Just got an email from Grace Hill Media with a link to an interesting article  The bible and artistic license    The Bible doesn't tell us much about Noah, so just how how far can an artist go?  As the author of this article points out, some will like it, some won't. But hopefully the movie will be a tool for sharing more of what the bible says.

Monday, March 10, 2014

Primal Fire - the APEST gifts:

A different Neil Cole than I’ve read before.   Primal Fire: Reigniting the Church with the Five Gifts of Jesus (Tyndale Momentum, 2014) addresses five important gifts that are mentioned in Ephesians, and in many cases seem to have been forgotten or ignored. Cole makes a strong case that the gifts are important to the church today, and should be sought out, and allowed and encouraged to develop.
He goes on to say that the Teacher and the Shepherd are often confused and used interchangeably, but that is far from the original intent. The other gifts that he mentions are the Apostle, the Prophet and the Evangelist.  Together he calls his grouping the APEST gift.
As he discusses the gifts, he refers frequently to a group of men that work with him on a regular basis, men who each have one of these gifts, and he uses this group to show how these gifts are meant to work together, how those who have these gifts are meant to work together for the good of Christ’s Church.
I have read some of Cole’s other books and was expecting something along the same lines as Search and Rescue or Organic Church. Initially I was disappointed, but the more I read, the more the book made sense.
As a Pastor, (Shepherd) it becomes clear that the job of “equipping the saints”  involves much more than looking for someone who has a gift of caring, hospitality or administration.
Food for thought.
or follow Neil’s blog:

I received a copy of this book from the publisher in exchange for a review. I was not required to write a positive review. 4.5/5

Good things come in threes: God loves a cheerful giver

Do you ever wonder if God is speaking directly to you, or if He’s just messing with you? Within just a few days I got copies (print or electronic) of several books about the joy of letting go. Three different authors (Stanley, Formsma, and Shinabarger), three different books (How to be Rich, I Like Giving, and More or Less) and three different approaches. But what seems clear from reading any/all these books is that most if not all of the people that I know are rich when compared too much of the population of the world.  It doesn't take a whole lot of income to push you toward the top, make you part of the 1%.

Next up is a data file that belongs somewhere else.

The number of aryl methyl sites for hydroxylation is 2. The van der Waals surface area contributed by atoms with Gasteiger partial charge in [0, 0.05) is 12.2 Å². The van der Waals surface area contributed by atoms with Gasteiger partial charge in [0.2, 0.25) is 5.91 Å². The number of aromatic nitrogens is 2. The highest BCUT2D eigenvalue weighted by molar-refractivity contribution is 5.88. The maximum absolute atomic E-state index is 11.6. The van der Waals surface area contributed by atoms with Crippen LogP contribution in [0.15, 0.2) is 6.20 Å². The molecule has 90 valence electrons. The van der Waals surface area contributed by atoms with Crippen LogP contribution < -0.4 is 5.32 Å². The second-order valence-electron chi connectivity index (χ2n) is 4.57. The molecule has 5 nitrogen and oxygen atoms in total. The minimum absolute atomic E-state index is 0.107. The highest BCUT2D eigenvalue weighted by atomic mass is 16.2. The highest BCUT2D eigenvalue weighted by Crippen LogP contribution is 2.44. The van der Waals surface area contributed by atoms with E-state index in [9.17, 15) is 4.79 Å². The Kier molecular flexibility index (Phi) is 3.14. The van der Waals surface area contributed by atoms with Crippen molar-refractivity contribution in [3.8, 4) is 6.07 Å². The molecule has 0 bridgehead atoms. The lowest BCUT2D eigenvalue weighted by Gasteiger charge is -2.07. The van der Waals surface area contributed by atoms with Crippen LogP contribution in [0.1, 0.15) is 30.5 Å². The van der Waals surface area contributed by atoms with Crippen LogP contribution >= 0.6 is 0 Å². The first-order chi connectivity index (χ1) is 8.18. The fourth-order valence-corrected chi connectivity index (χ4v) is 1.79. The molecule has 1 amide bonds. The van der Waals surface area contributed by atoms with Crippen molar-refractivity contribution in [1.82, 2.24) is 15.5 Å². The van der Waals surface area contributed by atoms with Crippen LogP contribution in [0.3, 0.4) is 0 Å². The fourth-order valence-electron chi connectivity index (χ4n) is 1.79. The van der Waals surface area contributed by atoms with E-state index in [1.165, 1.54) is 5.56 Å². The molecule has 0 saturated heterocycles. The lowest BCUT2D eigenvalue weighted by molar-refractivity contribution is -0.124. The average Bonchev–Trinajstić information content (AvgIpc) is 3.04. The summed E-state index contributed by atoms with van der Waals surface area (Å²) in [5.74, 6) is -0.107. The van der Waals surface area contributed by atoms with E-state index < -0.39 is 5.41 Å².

As I read these books, it was fun to see what people are doing with their excess wealth. I mean, really, how much is enough.  When do we look at the closets full of clothes and realize that we pack into our closets enough clothes to dress some small villages. We have enough food on the shelves to feed ourselves for several weeks, or that small village for several days.

Jeff Shinabarger ( More or Less: Choosing a Lifestyle of Excessive Generosity, David C. Cook, 2013) reminds us that in most cases we have more than enough and tells of some innovative ways that people are reaching out to their communities for help in making a difference in someone else’s life.

Andy Stanley (How To Be Rich: It’s not What You Have, It’s What You Do with What You Have, Zondervan, 2013) asks us to consider if the wealth we think we have doesn’t really possess us. Since we have been entrusted with much, we are also expected to be wise stewards.  What if we all read about the church of the 1st century, recognized their culture of generosity, and decided that the legacy we leave will be one of extravagant generosity.

And then there is Brad Formsma (I Like Giving: the Transforming Power of a Generous Life – Practical Ideas, Inspiring Stories, WaterBrook, 2014).  This book is full of stories of how to recognize a need and respond to it. Maybe it’s cash, maybe it’s a smile and a hug, but so often something that we have but don’t use or need can make a huge difference in someone else’s life. And the people that  give find that they “like” beyond anything they might have imagined.

And as if that weren't enough, I got an advance review copy of a book by Stovall Weems (The God First Life: Uncomplicate Your Life, God’s Way, Zondervan, 2014). The book will release later this month, but one thing in the book that I really like is a section on tithing.

Maybe God is just messing with me, but I think He really wants me to listen to something that He’s trying to get me to understand.

Sometimes it comes easy, sometimes I have to be on the receiving end of a baseball bat before I start to pay attention. 

Friday, March 7, 2014

NOAH some behind the scenes stuff

This is a behind the scene view of the building of the ark. I've read the story of Noah many times, and this helps me visualize some things. Looking forward to some more 'featurettes' in the weeks before the movie releases